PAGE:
Touring isn't for everyone.

I've been going on tour since I was 20. I'm 31 now. Not that that's old, or that there aren't a million other people doing it, but when you live out of a van for weeks at a time, it gets to you. The last year we were playing it really got to me. I spent a lot of time alone in the van, doing my work, or just watching movies. I didn't want to be around people 24-7, and that's part of the deal when you're on tour. I'm a pretty independent, solitary person most of the time. We have a little running joke in the band. If the guys see that I'm thinking about something or am being kind of distant, they go, "Mike's pissed!" They get a real kick out of that. But some people can be social every minute of every day, I can't. I would probably lose my mind if I couldn't get any time to myself and I would get pretty moody on the road, even just on some of the weekend trips. I need to have time to myself. My idea of heaven is renovating my house and listening to talk radio.

[laughter] Really? That's your idea of heaven?

I'm completely serious, that's what's really funny. It's just the way I am. I'm probably the only guy in the world who burns talk radio shows to cd.

Too bad they don't podcast them.

Actually they do. I don't have an iPod. My wife does, but I don't. I download them from iTunes and burn them to disc.

That's pretty unique. I've never heard of anyone doing that.

[laughter]

So for you, leaving the band wasn't just a career decision. It was also for personal reasons.

Sure, there are personal reasons. Not personal in the sense of there being personality conflicts, but personal in the sense that, like you said, touring is not for everyone.

I didn't think you guys toured that much. Weren't you guys pretty much weekend warriors?

We did mainly go out on weekends, because of our work and family obligations. But we went out every weekend. We would do 3 or 4 weekends every month. And then we would do short tours around the country, hit Japan, Puerto Rico, Canada...

So you did the rounds as much as possible...

Yeah.

... and even that wore you down.

Just everything. The conflict between doing the band and doing the political and issue work I wanted to do. The fact that my voice was feeling the strain. Going on the road is when I would feel the crunch the most. I remember one time we were on the road. It might have been that last tour. But we were in Colorado and after the show Teddy was all wound up, ready for a night of drinking or whatever, and I was not feeling well and not feeling remotely social. And Ted and I got into it, verbally, for a minute, and I was boiling for no reason. I wanted to rip his head off and didn't know why. And then John made a comment about how I'm always grumpy and don't like anything anymore. It really woke me up. I felt like an ass, like I was ruining everyone's fun. I've been around people like that and it was really bothersome to realize that I was that guy this time around. I was embarrassed of myself. I pretty much realized that this was having an effect on me, the touring, the conflict of figuring out what the next step of my life was going to be. Touring didn't seem to do it for me. I'm not built that way and I was realizing it. But at the same time, I absolutely loved the band and wanted to keep doing it. I love the music these guys come up with and it was really hard for me to come to terms with the conflict. Plus, it was difficult personally. I love these guys. They're brothers. Last thing I wanted to do was let anyone down. I'd felt really self-conscious about leaving Nora to do BBTS and didn't want to disappoint them in the same way. So I stuck it out and dealt with the situation until Dave announced that he was done. The rest, as they say, is history.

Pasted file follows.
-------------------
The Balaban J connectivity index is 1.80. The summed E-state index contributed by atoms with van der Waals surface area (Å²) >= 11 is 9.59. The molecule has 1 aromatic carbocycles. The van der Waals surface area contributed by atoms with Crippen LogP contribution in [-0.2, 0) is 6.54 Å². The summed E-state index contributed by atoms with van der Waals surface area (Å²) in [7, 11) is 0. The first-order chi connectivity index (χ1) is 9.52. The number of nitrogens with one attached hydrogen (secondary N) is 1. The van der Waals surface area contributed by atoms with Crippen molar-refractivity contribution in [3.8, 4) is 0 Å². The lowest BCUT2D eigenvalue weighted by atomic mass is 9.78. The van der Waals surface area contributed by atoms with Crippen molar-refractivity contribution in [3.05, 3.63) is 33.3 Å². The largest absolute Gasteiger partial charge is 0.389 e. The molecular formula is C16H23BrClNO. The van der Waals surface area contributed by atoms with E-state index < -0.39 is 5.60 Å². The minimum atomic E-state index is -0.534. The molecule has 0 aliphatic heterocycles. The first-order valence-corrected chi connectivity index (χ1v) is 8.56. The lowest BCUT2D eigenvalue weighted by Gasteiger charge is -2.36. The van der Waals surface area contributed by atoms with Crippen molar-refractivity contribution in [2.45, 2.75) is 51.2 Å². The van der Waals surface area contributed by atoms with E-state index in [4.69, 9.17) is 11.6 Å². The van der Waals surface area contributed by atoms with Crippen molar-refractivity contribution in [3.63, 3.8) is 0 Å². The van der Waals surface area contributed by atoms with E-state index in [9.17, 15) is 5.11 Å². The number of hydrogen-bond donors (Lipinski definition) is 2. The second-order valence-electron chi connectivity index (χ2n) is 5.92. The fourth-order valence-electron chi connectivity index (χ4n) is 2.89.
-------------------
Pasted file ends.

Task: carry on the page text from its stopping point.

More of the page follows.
I've heard some rumors about this next record taking a new route of sorts. I've also read that you guys want this record to have "the energy of the self-titled ep, the heaviness of 'Soundtrack', and the concept and maturity of 'The Perfect'". Is this record going to be something completely new or will it be a combination of these three past elements?

Both, I think. Lyrically and conceptually, the record is going to be vastly different from our previous records. There is so much that we want to say with this record that it's going to be difficult determining how to organize everything. It's going to be dark, I can tell you that. I want it to be an audio version of Apocalypse Now. The darkness, the themes of good versus evil, judgment, morality, the inner demon, all of that coming out. I especially like the imagery of Apocalypse Now and Heart of Darkness, the classic Conrad novel on which Apocalypse Now is based. There's a film on the making of Apocalypse Now called Hearts of Darkness, and in it, the director, Francis Ford Coppolla, talks about wanting to recreate the image of the rusted out locomotive in the middle of the jungle, with vines and vegetation consuming it, trees growing through it, the mossy ground swallowing it up. The notion that the past is catching up to the future, that all mankind's machines are nothing in the face of the earth and its raw elements, which is a metaphor for the inner demon of man consuming the civilized mind. That's just the tip of the iceberg of what I want to explore with this record.

And this new track that you recorded is in this vein?

It's so heavy and dark, it's ridiculous. It's heavy without being chugga-chugga moshy. It's winding and twisted, great writing on John's part.' I don't know how he comes up with these ideas.